In the extracellular environment, ATP is recognized as a Damage Associated Molecular Pattern (DAMP). High concentrations of eATP alert the immune system and mediate pro-inflammatory effects. eATP induces granule release by neutrophils, T-cell activation, cytokine and chemokine secretion by macrophages, generation of reactive oxygen (ROS) or nitrogen species and dendritic cell maturation and migration (Bours et al., 2006). By contrast, eADO is best known for its immunosuppressive capacities, inhibiting neutrophil phagocytosis via the activation of A2A receptor and ROS generation by macrophages and neutrophils, improving the secretion by macrophages of wound healing and angiogenesis molecules such as, VEGF and inducing a Th2-like profile (Bours et al., 2006).
Here, we will discuss how members of this pathway can be employed by macrophages to combat intracellular pathogens or to dampen inflammation. By focusing on the response against two different pathogens: Mycobacterium tuberculosis (M. tuberculosis) and Toxoplasma gondii (T. gondii), we will demonstrate the highly conserved mechanisms used by the purinergic pathway. Both pathogens cause major public health problems worldwide: M. tuberculosis is the human etiologic agent of tuberculosis (TB), while the apicomplexan parasite, T. gondii causes serious health problems in immunocompromised people and the developing fetus. These pathogens infect, respectively, one-third of the human population and have co-evolved with the human population for centuries (McLeod et al., 2009). Both infections share many characteristics, they can cause acute disease, or they can be latent and asymptomatic. Latent infections represent the majority of the cases after infection with either of these two pathogens. Latency could be explained by the capacity of both pathogens to survive and replicate in cells of the monocyte/macrophage lineage, and their capacity to shield them from the immune response by residing in a non-fusogenic vacuole inside the macrophage. However, in immunocompromised people, both infections manifest as acute disease. Induced pathologies are characterized by a pro-inflammatory Th1 response with a dysregulated immune response leading to a strong inflammation and collateral associated tissue damage.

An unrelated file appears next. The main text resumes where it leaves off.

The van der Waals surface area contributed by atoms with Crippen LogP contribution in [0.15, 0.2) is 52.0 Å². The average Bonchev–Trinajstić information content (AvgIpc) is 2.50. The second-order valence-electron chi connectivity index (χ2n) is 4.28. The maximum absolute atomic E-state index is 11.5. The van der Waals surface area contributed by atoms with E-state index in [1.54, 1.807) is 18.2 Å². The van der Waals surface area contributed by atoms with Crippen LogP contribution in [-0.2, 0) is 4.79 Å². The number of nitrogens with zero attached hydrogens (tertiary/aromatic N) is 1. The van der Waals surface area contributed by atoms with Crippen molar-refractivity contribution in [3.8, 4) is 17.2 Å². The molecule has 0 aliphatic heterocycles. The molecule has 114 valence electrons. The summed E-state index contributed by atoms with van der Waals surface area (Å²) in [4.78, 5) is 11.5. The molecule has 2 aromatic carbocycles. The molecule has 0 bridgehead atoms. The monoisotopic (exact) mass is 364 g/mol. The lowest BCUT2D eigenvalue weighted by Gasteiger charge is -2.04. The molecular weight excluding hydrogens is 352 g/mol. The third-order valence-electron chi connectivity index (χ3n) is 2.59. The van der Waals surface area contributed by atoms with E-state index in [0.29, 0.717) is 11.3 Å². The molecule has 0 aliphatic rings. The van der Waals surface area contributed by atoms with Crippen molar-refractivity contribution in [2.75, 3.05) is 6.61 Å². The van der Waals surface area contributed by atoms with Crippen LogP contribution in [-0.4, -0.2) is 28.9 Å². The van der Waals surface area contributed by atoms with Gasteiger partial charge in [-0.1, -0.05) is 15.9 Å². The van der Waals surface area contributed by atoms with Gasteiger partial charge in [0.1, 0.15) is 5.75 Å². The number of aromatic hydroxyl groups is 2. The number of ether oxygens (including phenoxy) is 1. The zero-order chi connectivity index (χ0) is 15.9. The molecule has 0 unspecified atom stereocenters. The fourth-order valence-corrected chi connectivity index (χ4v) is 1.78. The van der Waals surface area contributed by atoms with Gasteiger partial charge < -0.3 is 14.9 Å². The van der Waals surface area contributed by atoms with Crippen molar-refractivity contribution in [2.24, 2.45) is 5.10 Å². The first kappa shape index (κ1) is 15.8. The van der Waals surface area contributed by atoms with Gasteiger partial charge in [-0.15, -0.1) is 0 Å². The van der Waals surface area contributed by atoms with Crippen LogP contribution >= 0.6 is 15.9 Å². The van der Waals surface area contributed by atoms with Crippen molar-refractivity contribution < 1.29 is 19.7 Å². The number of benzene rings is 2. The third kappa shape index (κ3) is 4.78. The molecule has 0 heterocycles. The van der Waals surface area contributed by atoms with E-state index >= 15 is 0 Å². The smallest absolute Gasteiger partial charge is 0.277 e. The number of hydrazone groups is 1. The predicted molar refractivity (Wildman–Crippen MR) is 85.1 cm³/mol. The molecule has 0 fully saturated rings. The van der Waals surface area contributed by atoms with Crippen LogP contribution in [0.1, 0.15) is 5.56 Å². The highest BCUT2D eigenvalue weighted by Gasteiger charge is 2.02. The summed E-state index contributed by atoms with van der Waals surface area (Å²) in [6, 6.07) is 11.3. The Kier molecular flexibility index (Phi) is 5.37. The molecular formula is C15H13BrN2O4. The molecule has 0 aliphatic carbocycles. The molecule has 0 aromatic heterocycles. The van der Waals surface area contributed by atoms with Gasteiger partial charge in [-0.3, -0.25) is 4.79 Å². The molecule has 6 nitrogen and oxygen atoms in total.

During these infections, modulators are need to alert, stimulate, and regulate the immune system and nucleotides from the purinergic pathway could be one of them. In this context, these two intracellular pathogens are really good models to study the role of these purinergic mediators in the control of intracellular infections during acute phase of the disease. Here, we will discuss the recent advances in the purinergic pathway field by comparing the macrophage response against M. tuberculosis and T. gondii.
eATP and P2X7 Receptor: The Killer Side of the Force
Cells from the macrophage/monocyte lineage represent one of first lines of defense against infection, and are the main cell targets for invasion by M. tuberculosis or T. gondii. Due to their important contribution to pathogen clearance, a number of studies have been focused on the role played by the purinergic pathway in influencing macrophage killing function. In 1994, Molloy et al. provided the first evidence for the capacity of 1 mM eATP to induce mycobacterial killing by human monocytes (Molloy et al., 1994). Lammas et al. corroborated these observations and proved that the activation of the eATP specific P2X7 receptor (P2X7R) with 3 mM ATP for 30 min was necessary to induce apoptosis of BCG-infected macrophages and killing of the bacteria, both independently of ROI/RNI (Lammas et al., 1997). Further studies demonstrated that this mycobacterial killing mechanism was dependent either on phospholipase D activation (Kusner and Adams, 2000; Fairbairn et al., 2001) or followed the apoptosis of infected macrophages (Placido et al., 2006). Similarly, using a T. gondii infection model, Correa et al. demonstrated that stimulation of murine macrophages with 3 mM ATP for 30 min triggered the elimination of the parasite in a P2X7R dependent manner (Corrêa et al., 2010). This killing was associated with an increase in production of ROS in infected macrophages after ATP stimulation. Lees et al. confirmed these murine data and provided evidence that P2X7R mediated killing of T. gondii is independent of nitric oxide (NO) secretion but is associated with host cell apoptosis (Lees et al., 2010). Overall, these data suggest a conserve mechanism for ATP in the control of bacterial or parasitic infection. High concentrations of ATP activate the P2X7R and can induce the apoptosis of infected cells leading to the death of the pathogen (Figure 2).